74-year-old confesses to murders – “Like Hannibal Lecter”


The “Golden State Killer” terrorized the US state of California for years as a murderer and rapist. Now a 74-year-old has confessed to the deeds. A prosecutor compared him to a film serial killer.

The “Golden State Killer”, a frail 74-year-old in orange-red prison garb, is driven into a wheelchair. “Guilty” says Joseph James DeAngelo again and again in a weak, croaky voice on each of the 13 allegations of murder. He also admits his guilt in the thirteen charges of kidnapping in connection with his acts of violence. In addition, there are over 160 crimes, from rape to robbery and burglary, which are already statute-barred. The court hearing lasted for hours on Monday (local time) in Sacramento, California.

That is “like the real, alive version of Hannibal Lecter,” district district attorney Anne Marie Schubert told the press at the end, “a cruel, intelligent, sadistic serial killer”. Schubert plays on the cannibal and mass murderer Dr. Hannibal Lecter from the Hollywood thriller “The Silence of the Lambs” (1991) starring Anthony Hopkins.

With his cold-bloodedness and cruelty, the “Golden State Killer” terrified the West Coast state for over ten years. The first murder in 1975 was followed by dozens of rapes in northern California, then a brutal series of murders in the south of the state until 1986. He often wore a ski mask and startled his victims with a bright flashlight.

He left traces of DNA that were his doom

On his nightly forays through quiet suburbs, he had knives, pistols, ropes and shoelaces with him. He often tied up the husbands, raped the women and, after long torture, killed them both. Most of the time he stayed at the crime scenes, helped himself to the fridge and let objects go out of the houses.

He left traces of DNA at the many crime scenes, which were fatal to him much later. In their long search for the fleeing offender, investigators finally found what they were looking for on genealogy platforms that contained genetic information from a relative. In April 2018, more than three decades after the last murder, DeAngelo was arrested in a Sacramento suburb. The ex-policeman had been living unobtrusively with one of his three daughters.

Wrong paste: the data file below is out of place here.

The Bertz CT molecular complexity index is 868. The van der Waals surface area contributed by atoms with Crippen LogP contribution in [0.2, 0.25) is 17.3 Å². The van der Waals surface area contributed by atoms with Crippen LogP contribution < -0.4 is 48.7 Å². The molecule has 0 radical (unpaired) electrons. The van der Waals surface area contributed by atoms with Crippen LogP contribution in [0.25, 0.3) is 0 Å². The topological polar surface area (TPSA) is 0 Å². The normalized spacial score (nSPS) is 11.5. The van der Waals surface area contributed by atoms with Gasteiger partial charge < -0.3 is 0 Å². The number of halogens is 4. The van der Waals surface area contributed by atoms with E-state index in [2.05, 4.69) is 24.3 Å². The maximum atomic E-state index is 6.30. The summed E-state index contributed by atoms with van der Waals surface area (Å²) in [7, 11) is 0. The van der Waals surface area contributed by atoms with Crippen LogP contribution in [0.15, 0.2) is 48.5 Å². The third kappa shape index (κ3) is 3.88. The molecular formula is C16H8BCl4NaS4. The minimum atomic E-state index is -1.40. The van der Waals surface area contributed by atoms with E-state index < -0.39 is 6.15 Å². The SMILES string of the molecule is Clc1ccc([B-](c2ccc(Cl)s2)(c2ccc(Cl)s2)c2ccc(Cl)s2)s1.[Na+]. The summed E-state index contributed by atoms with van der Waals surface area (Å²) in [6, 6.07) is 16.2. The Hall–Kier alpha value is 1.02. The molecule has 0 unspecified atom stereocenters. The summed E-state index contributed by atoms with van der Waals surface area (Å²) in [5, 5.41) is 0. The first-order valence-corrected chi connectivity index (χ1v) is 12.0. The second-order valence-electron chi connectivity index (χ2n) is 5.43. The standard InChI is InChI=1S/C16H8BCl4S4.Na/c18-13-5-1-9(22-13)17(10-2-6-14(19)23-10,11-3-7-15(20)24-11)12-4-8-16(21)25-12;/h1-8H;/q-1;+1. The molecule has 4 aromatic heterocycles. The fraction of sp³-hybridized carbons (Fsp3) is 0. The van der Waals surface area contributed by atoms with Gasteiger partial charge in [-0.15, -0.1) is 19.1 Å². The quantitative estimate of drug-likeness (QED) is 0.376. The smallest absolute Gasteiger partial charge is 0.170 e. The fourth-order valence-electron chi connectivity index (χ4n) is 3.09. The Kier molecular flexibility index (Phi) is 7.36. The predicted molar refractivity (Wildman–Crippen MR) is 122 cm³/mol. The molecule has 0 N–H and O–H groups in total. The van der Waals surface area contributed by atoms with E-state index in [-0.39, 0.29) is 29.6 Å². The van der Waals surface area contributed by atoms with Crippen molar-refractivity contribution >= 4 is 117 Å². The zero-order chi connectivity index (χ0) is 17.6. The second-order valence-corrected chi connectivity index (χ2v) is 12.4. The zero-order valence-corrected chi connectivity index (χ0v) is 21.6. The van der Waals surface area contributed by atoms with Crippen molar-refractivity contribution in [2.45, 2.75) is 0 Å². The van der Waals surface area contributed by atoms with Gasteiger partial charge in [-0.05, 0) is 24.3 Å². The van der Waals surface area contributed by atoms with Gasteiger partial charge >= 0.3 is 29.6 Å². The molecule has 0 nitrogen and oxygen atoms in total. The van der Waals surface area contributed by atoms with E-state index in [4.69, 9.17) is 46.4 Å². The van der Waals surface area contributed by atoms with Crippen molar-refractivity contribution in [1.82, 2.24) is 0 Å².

His confession spared him the death penalty

The perpetrator now gets around the death penalty through the confession. He is due to be sentenced to life in prison in August. The surviving victims and the relatives of the murdered are spared a lengthy process with painful testimony.

But on Monday, those present heard shocking details from the crime scenes. The prosecutors from six districts described the cruel circumstances of the crime, some with tears in their eyes. The public was also able to watch the hearing via video.

The youngest victim was 13 years old. A young couple had only married months before. Among the dead was a native of Frankfurt, who was found killed in her bed in 1981 in Irvine, Southern California. The last victim attributed to the serial killer was an 18-year-old who was raped and murdered in 1986.

The crime series, which has not been clarified for years, also occupied American crime writer Michelle McNamara. In February 2018 her book “I’ll Be Gone in the Dark” was published in the USA. Two months later, the then 72-year-old DeAngelo was arrested as a suspected serial killer. The US broadcaster HBO commissioned a six-part documentary series that premiered on Sunday.

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